Trucking company collects personal information intended for Canada Customs
PIPEDA Case Summary #2001-10
[Principle 4.4, Schedule 1]
A dismissed employee complained that his former employer, an international trucking company, had improperly attempted to collect personal information by insisting that he complete and return to the company an application for a program instituted by the Canada Customs and Revenue Agency (CCRA).
Summary of Investigation
The trucking company in question had sent the complainant, one of its international drivers,£a letter advising that he was required to complete a "Commercial Driver Registration Application" under the new Customs Self-Assessment Program instituted by the CCRA. This letter also advised that the driver was to return the completed application to the company itself. The complainant refused, not wishing his employer to have access to the personal information he was required to provide on the application. The company sent him a second letter ordering him to complete and return the application by a given date or else be disciplined under the collective agreement and have his employment placed in jeopardy. The complainant again did not comply, and the company terminated his employment five days after the given date. According to the company, the CCRA expected employers to gather applications and submit them to the CCRA on their drivers' behalf. In fact, the CCRA clearly instructs, on both the application form and the program pamphlet, that drivers submit their completed applications directly to the CCRA's processing centre in Niagara Falls.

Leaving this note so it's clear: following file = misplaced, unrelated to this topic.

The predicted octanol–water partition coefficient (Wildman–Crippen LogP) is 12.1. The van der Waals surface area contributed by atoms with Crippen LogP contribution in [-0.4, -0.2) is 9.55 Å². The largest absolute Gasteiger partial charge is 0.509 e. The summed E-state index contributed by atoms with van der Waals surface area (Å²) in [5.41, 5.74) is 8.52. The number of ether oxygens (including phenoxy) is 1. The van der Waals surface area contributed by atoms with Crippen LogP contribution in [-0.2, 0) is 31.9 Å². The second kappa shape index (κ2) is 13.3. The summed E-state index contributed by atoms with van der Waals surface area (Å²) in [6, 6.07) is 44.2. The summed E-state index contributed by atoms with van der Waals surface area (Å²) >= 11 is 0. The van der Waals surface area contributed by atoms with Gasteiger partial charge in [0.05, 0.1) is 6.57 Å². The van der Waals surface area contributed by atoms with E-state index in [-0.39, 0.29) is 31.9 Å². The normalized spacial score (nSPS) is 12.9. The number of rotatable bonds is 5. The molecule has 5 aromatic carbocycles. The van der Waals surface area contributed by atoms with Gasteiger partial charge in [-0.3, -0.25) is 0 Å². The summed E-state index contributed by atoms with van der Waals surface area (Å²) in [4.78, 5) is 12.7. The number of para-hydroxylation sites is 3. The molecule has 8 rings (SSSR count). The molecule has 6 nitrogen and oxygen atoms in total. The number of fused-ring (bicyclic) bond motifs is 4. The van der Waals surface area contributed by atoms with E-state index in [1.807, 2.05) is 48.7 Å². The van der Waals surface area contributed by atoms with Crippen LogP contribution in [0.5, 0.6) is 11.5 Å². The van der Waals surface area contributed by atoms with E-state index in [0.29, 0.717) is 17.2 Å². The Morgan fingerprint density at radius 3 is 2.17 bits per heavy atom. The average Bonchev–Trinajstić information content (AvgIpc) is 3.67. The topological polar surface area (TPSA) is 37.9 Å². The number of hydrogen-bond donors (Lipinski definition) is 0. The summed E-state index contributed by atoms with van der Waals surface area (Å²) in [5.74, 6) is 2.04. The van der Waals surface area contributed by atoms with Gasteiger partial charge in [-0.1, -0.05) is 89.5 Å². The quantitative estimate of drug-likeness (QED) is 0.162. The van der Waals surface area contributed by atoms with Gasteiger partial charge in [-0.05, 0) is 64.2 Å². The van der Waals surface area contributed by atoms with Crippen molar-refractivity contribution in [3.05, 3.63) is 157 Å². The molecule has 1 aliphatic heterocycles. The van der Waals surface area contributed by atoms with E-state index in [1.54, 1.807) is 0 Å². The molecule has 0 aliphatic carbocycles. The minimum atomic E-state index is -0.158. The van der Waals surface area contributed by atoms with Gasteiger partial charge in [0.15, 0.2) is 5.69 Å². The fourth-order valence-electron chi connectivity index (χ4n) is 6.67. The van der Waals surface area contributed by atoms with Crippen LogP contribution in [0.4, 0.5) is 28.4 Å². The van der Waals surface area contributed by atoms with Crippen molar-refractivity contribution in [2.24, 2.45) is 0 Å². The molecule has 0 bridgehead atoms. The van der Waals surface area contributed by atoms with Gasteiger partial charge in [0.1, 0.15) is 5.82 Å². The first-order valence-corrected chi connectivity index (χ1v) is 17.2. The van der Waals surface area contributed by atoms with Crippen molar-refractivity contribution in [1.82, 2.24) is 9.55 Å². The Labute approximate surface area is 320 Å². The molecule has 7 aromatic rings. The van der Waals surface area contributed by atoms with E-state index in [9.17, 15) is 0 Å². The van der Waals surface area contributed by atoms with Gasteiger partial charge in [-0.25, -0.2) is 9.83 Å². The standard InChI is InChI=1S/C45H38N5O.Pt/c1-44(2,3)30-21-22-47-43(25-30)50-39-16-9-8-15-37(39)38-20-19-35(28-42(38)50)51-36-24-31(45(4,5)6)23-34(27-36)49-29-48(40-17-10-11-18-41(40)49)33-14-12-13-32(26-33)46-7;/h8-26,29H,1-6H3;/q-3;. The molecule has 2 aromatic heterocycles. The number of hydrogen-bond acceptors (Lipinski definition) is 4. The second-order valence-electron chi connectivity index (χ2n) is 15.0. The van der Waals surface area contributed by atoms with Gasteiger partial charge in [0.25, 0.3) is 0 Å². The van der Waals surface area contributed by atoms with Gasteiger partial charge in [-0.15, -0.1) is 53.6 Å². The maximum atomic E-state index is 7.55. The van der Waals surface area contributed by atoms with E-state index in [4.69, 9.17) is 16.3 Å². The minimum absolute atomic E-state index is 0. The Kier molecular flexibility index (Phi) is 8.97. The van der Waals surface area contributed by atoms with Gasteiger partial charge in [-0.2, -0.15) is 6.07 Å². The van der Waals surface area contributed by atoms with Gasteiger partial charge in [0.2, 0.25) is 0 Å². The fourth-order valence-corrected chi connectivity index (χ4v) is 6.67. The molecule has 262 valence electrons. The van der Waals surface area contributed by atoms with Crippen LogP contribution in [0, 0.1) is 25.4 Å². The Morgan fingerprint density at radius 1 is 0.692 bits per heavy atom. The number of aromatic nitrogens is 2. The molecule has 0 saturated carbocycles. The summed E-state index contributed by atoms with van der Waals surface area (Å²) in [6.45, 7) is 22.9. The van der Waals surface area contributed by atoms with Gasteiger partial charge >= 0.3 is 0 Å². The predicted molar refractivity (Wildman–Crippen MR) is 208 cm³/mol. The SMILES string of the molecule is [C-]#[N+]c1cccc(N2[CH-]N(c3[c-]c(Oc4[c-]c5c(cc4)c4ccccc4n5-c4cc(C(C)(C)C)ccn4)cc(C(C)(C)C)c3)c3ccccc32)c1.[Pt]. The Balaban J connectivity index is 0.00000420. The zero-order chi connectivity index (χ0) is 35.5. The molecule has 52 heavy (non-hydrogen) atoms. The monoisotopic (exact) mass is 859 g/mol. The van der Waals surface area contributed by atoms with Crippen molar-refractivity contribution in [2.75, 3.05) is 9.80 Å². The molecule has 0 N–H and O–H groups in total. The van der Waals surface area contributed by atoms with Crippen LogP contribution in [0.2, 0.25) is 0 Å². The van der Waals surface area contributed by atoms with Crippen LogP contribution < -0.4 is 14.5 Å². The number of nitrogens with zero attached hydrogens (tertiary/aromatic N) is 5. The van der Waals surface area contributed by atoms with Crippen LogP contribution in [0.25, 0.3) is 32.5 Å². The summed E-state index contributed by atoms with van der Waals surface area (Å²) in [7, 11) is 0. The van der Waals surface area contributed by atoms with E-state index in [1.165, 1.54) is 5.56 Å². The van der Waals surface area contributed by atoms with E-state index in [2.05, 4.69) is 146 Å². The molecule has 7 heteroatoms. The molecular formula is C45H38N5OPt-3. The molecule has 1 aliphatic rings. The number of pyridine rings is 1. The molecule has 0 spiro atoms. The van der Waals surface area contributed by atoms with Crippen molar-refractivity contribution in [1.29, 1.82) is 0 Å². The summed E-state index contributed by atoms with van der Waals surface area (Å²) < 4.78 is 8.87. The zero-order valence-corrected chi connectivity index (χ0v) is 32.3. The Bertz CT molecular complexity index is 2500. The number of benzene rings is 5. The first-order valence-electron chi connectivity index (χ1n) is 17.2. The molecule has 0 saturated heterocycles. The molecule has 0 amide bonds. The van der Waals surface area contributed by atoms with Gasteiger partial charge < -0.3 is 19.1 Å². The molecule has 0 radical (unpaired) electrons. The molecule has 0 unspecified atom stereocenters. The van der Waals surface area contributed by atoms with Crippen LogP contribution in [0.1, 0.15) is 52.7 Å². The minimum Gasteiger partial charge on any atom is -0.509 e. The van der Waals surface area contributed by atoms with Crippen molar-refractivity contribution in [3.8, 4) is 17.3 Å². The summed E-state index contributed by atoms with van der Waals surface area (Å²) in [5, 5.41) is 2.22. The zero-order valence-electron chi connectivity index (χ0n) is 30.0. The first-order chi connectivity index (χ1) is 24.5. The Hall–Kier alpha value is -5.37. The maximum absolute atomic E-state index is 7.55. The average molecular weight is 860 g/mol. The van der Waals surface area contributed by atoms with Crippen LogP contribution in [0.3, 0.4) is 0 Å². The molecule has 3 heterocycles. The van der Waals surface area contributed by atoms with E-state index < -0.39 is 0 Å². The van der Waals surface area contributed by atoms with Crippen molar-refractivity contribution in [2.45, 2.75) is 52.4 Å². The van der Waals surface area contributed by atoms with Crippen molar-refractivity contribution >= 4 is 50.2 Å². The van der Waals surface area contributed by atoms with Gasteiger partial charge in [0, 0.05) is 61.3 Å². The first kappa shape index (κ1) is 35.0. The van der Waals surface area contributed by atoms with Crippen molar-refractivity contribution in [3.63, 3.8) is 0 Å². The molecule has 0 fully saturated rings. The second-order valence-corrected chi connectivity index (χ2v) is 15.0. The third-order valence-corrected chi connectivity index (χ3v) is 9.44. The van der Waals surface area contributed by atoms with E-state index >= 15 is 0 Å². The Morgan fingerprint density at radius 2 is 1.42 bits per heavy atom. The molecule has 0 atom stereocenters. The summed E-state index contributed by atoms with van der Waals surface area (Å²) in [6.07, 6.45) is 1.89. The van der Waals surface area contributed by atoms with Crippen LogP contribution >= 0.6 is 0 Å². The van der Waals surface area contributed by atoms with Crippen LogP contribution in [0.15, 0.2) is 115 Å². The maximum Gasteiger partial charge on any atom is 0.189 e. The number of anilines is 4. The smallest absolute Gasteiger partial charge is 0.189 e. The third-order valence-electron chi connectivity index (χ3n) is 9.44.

Issued August 17, 2001
Jurisdiction: As of January 1, 2001, the Personal Information Protection and Electronic Documents Act applies to federal works, undertakings, or businesses. The Commissioner had jurisdiction in this case because interprovincial trucking companies are federal works, undertakings, or businesses as defined in the Act.
Application: Principle 4.4, Schedule 1, states that collection of personal information must be limited to that which is necessary for the purposes identified by the organization and that information must be collected by fair and lawful means.
The Commissioner determined that, although it was necessary for a driver to complete an application for the Customs Self-Assessment Program and return it to the CCRA, it was not necessary or appropriate for the company itself to collect the information. He also determined that threatening employees with loss of their jobs was not a fair means of collection. He found that the company was not in compliance with Principle 4.4.
The Commissioner noted that the company had been prompt in changing its policy so as no longer to require its drivers to return their applications to the company. Nevertheless, he did not consider the complaint to have been resolved, pending reinstatement of the complainant with the company and compensation for any damages. The Commissioner expressed his intention to pursue these matters with the company.
The Commissioner concluded that the complaint was well-founded.
The complainant subsequently informed the Commissioner that a settlement regarding the termination of his employment had been reached through arbitration and that he considered the complaint to have thus been satisfactorily resolved.
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